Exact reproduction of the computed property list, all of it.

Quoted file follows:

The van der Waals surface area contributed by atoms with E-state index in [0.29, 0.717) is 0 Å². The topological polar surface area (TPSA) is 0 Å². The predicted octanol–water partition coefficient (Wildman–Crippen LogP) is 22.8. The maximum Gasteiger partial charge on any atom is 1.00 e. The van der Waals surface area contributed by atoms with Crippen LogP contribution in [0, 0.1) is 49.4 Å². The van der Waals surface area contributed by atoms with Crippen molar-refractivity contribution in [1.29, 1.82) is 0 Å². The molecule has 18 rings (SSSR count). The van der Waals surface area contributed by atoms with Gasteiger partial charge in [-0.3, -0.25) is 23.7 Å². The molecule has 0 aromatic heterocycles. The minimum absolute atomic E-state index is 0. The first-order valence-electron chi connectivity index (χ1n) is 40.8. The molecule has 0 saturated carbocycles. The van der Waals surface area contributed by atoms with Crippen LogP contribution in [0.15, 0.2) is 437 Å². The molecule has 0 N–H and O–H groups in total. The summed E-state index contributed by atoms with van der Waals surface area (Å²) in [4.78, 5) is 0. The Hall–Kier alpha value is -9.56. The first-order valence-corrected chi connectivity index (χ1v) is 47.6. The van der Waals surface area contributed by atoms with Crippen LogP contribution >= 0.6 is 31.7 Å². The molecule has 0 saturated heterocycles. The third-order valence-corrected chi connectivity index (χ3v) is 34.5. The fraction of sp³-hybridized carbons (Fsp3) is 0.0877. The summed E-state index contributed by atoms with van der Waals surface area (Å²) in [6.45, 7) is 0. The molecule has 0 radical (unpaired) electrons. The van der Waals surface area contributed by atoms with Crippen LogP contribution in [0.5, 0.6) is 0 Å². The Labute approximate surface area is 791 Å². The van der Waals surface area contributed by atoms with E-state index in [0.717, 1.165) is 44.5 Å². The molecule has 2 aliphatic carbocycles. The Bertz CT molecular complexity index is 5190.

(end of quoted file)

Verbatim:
The van der Waals surface area contributed by atoms with E-state index in [0.29, 0.717) is 0 Å². The topological polar surface area (TPSA) is 0 Å². The predicted octanol–water partition coefficient (Wildman–Crippen LogP) is 22.8. The maximum Gasteiger partial charge on any atom is 1.00 e. The van der Waals surface area contributed by atoms with Crippen LogP contribution in [0, 0.1) is 49.4 Å². The van der Waals surface area contributed by atoms with Crippen molar-refractivity contribution in [1.29, 1.82) is 0 Å². The molecule has 18 rings (SSSR count). The van der Waals surface area contributed by atoms with Gasteiger partial charge in [-0.3, -0.25) is 23.7 Å². The molecule has 0 aromatic heterocycles. The minimum absolute atomic E-state index is 0. The first-order valence-electron chi connectivity index (χ1n) is 40.8. The molecule has 0 saturated carbocycles. The van der Waals surface area contributed by atoms with Crippen LogP contribution in [0.15, 0.2) is 437 Å². The molecule has 0 N–H and O–H groups in total. The summed E-state index contributed by atoms with van der Waals surface area (Å²) in [4.78, 5) is 0. The Hall–Kier alpha value is -9.56. The first-order valence-corrected chi connectivity index (χ1v) is 47.6. The van der Waals surface area contributed by atoms with Crippen LogP contribution >= 0.6 is 31.7 Å². The molecule has 0 saturated heterocycles. The third-order valence-corrected chi connectivity index (χ3v) is 34.5. The fraction of sp³-hybridized carbons (Fsp3) is 0.0877. The summed E-state index contributed by atoms with van der Waals surface area (Å²) in [6.45, 7) is 0. The molecule has 0 radical (unpaired) electrons. The van der Waals surface area contributed by atoms with Crippen LogP contribution in [0.5, 0.6) is 0 Å². The Labute approximate surface area is 791 Å². The van der Waals surface area contributed by atoms with E-state index in [0.717, 1.165) is 44.5 Å². The molecule has 2 aliphatic carbocycles. The Bertz CT molecular complexity index is 5190.